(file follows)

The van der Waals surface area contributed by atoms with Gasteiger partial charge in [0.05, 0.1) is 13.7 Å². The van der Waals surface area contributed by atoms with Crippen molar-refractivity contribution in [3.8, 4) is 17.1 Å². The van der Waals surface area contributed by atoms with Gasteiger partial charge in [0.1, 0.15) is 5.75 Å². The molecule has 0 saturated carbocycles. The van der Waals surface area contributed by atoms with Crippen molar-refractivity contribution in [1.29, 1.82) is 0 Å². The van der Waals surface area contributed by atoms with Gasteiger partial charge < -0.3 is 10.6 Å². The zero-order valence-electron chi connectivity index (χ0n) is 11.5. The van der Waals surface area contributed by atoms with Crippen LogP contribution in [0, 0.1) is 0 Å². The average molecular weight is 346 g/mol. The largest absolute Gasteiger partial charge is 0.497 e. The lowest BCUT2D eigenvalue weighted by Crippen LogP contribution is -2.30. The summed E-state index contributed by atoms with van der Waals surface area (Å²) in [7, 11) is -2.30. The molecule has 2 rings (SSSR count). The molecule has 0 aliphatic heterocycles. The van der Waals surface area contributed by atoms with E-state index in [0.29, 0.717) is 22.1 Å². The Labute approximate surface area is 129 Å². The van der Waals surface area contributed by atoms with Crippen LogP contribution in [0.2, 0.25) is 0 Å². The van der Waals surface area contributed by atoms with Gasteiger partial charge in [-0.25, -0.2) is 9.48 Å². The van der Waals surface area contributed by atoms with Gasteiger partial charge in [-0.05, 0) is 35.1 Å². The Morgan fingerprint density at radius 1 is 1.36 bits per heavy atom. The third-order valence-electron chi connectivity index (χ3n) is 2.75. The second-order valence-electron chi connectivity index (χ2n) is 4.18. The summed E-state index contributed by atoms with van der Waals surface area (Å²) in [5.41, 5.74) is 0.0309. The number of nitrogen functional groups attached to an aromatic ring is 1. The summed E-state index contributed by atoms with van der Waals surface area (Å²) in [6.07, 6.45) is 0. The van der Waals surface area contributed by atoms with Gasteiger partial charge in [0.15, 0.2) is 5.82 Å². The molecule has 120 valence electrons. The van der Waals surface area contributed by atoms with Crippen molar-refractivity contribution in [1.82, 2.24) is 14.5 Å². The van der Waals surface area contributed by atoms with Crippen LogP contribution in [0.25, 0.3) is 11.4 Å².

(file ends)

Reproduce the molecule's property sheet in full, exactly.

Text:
The van der Waals surface area contributed by atoms with Gasteiger partial charge in [0.05, 0.1) is 13.7 Å². The van der Waals surface area contributed by atoms with Crippen molar-refractivity contribution in [3.8, 4) is 17.1 Å². The van der Waals surface area contributed by atoms with Gasteiger partial charge in [0.1, 0.15) is 5.75 Å². The molecule has 0 saturated carbocycles. The van der Waals surface area contributed by atoms with Crippen molar-refractivity contribution in [1.29, 1.82) is 0 Å². The van der Waals surface area contributed by atoms with Gasteiger partial charge < -0.3 is 10.6 Å². The zero-order valence-electron chi connectivity index (χ0n) is 11.5. The van der Waals surface area contributed by atoms with Crippen LogP contribution in [0, 0.1) is 0 Å². The average molecular weight is 346 g/mol. The largest absolute Gasteiger partial charge is 0.497 e. The lowest BCUT2D eigenvalue weighted by Crippen LogP contribution is -2.30. The summed E-state index contributed by atoms with van der Waals surface area (Å²) in [7, 11) is -2.30. The molecule has 2 rings (SSSR count). The molecule has 0 aliphatic heterocycles. The van der Waals surface area contributed by atoms with E-state index in [0.29, 0.717) is 22.1 Å². The Labute approximate surface area is 129 Å². The van der Waals surface area contributed by atoms with Crippen LogP contribution in [0.2, 0.25) is 0 Å². The van der Waals surface area contributed by atoms with Gasteiger partial charge in [-0.25, -0.2) is 9.48 Å². The van der Waals surface area contributed by atoms with Gasteiger partial charge in [-0.05, 0) is 35.1 Å². The Morgan fingerprint density at radius 1 is 1.36 bits per heavy atom. The third-order valence-electron chi connectivity index (χ3n) is 2.75. The second-order valence-electron chi connectivity index (χ2n) is 4.18. The summed E-state index contributed by atoms with van der Waals surface area (Å²) in [5.41, 5.74) is 0.0309. The number of nitrogen functional groups attached to an aromatic ring is 1. The summed E-state index contributed by atoms with van der Waals surface area (Å²) in [6.07, 6.45) is 0. The van der Waals surface area contributed by atoms with Gasteiger partial charge in [0.15, 0.2) is 5.82 Å². The molecule has 120 valence electrons. The van der Waals surface area contributed by atoms with Crippen molar-refractivity contribution in [1.82, 2.24) is 14.5 Å². The van der Waals surface area contributed by atoms with Crippen LogP contribution in [0.25, 0.3) is 11.4 Å².